Not what you say, but what they hear

Just the other day I read an interesting remark made by a typical traditional buyer. He stated firmly: “I am only responsible for what I say, not for what others hear”. Well, I think that in our trade, just the opposite is the case.

As a procurement professional, you cannot achieve anything just by yourself. You need others to be involved in order to be successful. Because you don’t need the performance (be it goods, services or both) that you are going to buy; others do. Nor do you have the money to pay for it, someone else does. And because you are not going to deliver the performance yourself either, you will need the supplier(s) to co-operate with you as well. And they (your colleagues and suppliers) are all individual human beings, who’s behavior is primarily aimed at whatever serves their self interest best and is triggered by their thoughts and feelings.

Mind you, self interest is not just about advancing their career, making more money or becoming more important or powerful. It can also be something as simple as feeling good about themselves.

There is no such thing as ‘objective listening’. When you speak to someone, they don’t ‘hear’ with their ears. These ears are just the physical tools to translate the vibrating airwaves caused by your vocal cords into electrical pulses to their brain, which is where the actual ‘hearing’ takes place.

What do you imagine your colleagues may ‘hear’ when you state that “My involvement in your project will save the company a lot of money”? How does this translate to their thoughts and feelings, and thus to their behavior?

Obviously, this will depend on their reference; their previous experiences or the experiences which others, be it colleagues, friends, family or even media, have shared with them. Could it be that based on that reference, they will hear “oh, if you are involved, I will get to spend less on what I want to buy, so it is very likely that I will get less then I need”? 

How do you think your statement “let’s critically review the specifications so they are aimed at what you need instead of what you want” will play out in their minds? Will this encourage them to welcome you into their project or is it more likely that they will do everything in their power to postpone your involvement to the latest possible moment?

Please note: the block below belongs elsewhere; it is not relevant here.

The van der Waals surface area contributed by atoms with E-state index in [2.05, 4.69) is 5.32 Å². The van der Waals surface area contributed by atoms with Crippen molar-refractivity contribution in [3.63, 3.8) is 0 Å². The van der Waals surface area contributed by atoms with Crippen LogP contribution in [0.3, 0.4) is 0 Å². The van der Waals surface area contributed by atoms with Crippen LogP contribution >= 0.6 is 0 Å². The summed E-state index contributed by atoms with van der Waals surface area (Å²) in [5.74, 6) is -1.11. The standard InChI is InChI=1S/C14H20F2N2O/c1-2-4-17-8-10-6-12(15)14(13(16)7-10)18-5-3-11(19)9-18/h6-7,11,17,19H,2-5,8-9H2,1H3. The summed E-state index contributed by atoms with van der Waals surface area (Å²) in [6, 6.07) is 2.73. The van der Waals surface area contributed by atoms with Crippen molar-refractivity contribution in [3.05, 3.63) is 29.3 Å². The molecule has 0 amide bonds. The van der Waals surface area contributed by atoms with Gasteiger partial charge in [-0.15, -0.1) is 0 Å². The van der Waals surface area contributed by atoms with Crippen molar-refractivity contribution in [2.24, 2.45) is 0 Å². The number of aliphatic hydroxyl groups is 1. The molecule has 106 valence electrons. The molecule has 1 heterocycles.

“You should consider alternative, less costly solutions” sounds very different from “Have you ever given this alternative solution some thought” (leaving out the “less costly” part). Will your ‘bigger picture’ statement along the lines of “we need to look at the effect of this from the company’s perspective and not just what the impact is on your department’s performance” get them into co-operation mode, or will they just think “easy for you to say, but I am judged (and rewarded or punished) on my department’s results, not on the corporate bottom line”.

One thing we have to take into account is the psychological phenomenon called ‘confirmation bias’. This simply means that once people have made up their minds about something, they will only search for, or be open to, information which confirms their beliefs and they will neglect contradicting information. So if your colleagues are of firm believe that procurement is all about cutting costs, limiting choice and clipping their wings of freedom (and there is a track record of previous experiences to prove this), the only words they need to hear are “cost”, “savings” or maybe even just “money”, and their prejudiced opinion is confirmed. They will not hear anything else you have to say about adding value or mitigating risk and will act accordingly.

We’re in the people business. And people are primarily driven by emotion and are predictably irrational. Fortunately they are also very easily influenced. Unknowingly guided by their prejudiced believes and triggered by what they hear (or read for that matter); not by what you say (or write).